Why is it that we should find a mixture of pain and pleasure in sights of this kind? By the time we reached the grave, the gardener had taken the pots of flowers away, the iron railings had been removed and two men were digging with picks.
Armand leaned against a tree and watched.
The whole of his life seemed to be concentrated in those eyes of his.
Suddenly, one of the picks grated on a stone.
At the sound, Armand recoiled as though from an electric shock, and he grasped my hand with such strength that he hurt me.
One grave-digger took a wide shovel and little by little emptied the grave; when there remained only the stones which are always used to cover the coffin, he threw them out one by one.
I kept an eye on Armand, for I was afraid that his sensations, which he was visibly repressing, might get the better of him at any moment; but he went on watching, his eyes fixed and staring like a madman's, and a slight twitching of the cheeks and lips was the only indication of a violent nervous crisis.
For my own part, I can say only one thing: that I regretted having come.
When the coffin was completely exposed, the superintendent said to the grave-Diggers:
'Open it up.'
The men obeyed, as though it were the most ordinary thing in the world.
The coffin was made of oak, and they set about unscrewing the upper panel which served as a lid. The dampness of the earth had rusted the screws, and it was not without considerable effort that the coffin was opened. A foul odour emerged, despite the aromatic herbs with which it had been strewn.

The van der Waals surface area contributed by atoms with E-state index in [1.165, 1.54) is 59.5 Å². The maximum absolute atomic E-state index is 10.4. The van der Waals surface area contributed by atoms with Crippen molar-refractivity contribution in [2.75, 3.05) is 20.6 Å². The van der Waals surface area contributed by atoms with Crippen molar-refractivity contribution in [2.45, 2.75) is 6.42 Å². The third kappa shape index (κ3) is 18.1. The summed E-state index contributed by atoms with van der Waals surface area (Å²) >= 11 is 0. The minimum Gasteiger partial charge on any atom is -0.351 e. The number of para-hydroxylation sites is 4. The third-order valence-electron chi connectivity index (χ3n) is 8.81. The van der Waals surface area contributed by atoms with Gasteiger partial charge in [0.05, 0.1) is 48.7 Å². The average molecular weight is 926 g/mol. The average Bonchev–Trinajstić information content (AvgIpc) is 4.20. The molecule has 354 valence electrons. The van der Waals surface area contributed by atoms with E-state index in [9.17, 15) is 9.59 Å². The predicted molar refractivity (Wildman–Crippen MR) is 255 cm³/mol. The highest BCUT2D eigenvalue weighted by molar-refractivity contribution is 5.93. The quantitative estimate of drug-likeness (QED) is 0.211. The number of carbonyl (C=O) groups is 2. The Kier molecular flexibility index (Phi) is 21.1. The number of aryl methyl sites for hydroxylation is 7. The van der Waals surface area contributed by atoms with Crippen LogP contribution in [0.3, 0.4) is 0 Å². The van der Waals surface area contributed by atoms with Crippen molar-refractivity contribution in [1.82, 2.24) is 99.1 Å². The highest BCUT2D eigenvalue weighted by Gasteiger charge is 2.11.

'Dear God! Dear God!' Armand murmured, and he grew paler than ever.
The grave-diggers themselves stepped back a pace.
A large white winding-sheet covered the corpse and partly outlined its misshapen contours. This shroud had been completely eaten away at one end, and allowed one of the dead woman's feet to protrude.
I was very near to feeling sick, and even now as I write these lines, the memory of this scene comes back to me in all its solemn reality.
'Let's get on with it, ' said the superintendent.
At this, one of the men reached out his hand, began unstitching the shroud and, seizing it by one end suddenly uncovered Marguerite's face.
It was terrible to behold and it is horrible to relate.
The eyes were simply two holes, the lips had gone, and the white teeth were clenched. The long, dry, black hair was stuck over the temples and partly veiled the green hollows of the cheeks, and yet in this face I recognized the pink and white, vivacious face which I had seen so often.
Armand, helpless to avert his eyes from her countenance, had put his handkerchief to his mouth and was biting on it.
As for me, I felt as though my head was being constricted by an iron band: a mist settled over my eyes, my ears were filled with buzzing noises, and it was as much as I could manage to open a small bottle I had brought with me just in case, and take deep breaths of the salts which it contained.
At the height of my dizziness, I heard the superintendent say to Monsieur Duval:
'Do you identify the body?'
'Yes, ' the young man answered dully.
'All right, close it up and take it away, ' the superintendent said.
The grave-diggers pulled the shroud back over the dead woman's face, closed up the coffin, took one end each and headed for the spot which had been pointed out to them.